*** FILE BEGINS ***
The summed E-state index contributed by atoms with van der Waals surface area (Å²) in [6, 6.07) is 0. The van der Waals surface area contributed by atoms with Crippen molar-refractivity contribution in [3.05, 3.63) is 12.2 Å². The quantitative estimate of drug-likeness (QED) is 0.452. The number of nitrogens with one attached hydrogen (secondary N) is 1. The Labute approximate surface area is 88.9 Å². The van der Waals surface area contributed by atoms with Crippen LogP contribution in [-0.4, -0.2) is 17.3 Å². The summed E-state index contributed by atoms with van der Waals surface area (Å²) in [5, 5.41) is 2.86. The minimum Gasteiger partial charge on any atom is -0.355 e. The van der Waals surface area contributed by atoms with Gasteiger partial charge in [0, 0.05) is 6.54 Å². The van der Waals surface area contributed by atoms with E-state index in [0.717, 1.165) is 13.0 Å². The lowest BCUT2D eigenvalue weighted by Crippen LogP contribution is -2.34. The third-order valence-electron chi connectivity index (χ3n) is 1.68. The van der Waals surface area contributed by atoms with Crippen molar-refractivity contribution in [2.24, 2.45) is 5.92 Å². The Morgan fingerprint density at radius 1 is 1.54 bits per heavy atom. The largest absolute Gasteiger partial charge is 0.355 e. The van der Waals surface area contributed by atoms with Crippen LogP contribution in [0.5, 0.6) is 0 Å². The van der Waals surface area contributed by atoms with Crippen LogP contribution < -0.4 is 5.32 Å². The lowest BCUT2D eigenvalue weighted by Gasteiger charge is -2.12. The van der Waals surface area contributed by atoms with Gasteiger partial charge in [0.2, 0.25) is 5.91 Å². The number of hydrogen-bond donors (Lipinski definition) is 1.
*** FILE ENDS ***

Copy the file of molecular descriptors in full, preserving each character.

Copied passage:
The summed E-state index contributed by atoms with van der Waals surface area (Å²) in [6, 6.07) is 0. The van der Waals surface area contributed by atoms with Crippen molar-refractivity contribution in [3.05, 3.63) is 12.2 Å². The quantitative estimate of drug-likeness (QED) is 0.452. The number of nitrogens with one attached hydrogen (secondary N) is 1. The Labute approximate surface area is 88.9 Å². The van der Waals surface area contributed by atoms with Crippen LogP contribution in [-0.4, -0.2) is 17.3 Å². The summed E-state index contributed by atoms with van der Waals surface area (Å²) in [5, 5.41) is 2.86. The minimum Gasteiger partial charge on any atom is -0.355 e. The van der Waals surface area contributed by atoms with Gasteiger partial charge in [0, 0.05) is 6.54 Å². The van der Waals surface area contributed by atoms with E-state index in [0.717, 1.165) is 13.0 Å². The lowest BCUT2D eigenvalue weighted by Crippen LogP contribution is -2.34. The third-order valence-electron chi connectivity index (χ3n) is 1.68. The van der Waals surface area contributed by atoms with Crippen molar-refractivity contribution in [2.24, 2.45) is 5.92 Å². The Morgan fingerprint density at radius 1 is 1.54 bits per heavy atom. The largest absolute Gasteiger partial charge is 0.355 e. The van der Waals surface area contributed by atoms with Crippen LogP contribution in [0.5, 0.6) is 0 Å². The van der Waals surface area contributed by atoms with Crippen LogP contribution < -0.4 is 5.32 Å². The lowest BCUT2D eigenvalue weighted by Gasteiger charge is -2.12. The van der Waals surface area contributed by atoms with Gasteiger partial charge in [0.2, 0.25) is 5.91 Å². The number of hydrogen-bond donors (Lipinski definition) is 1.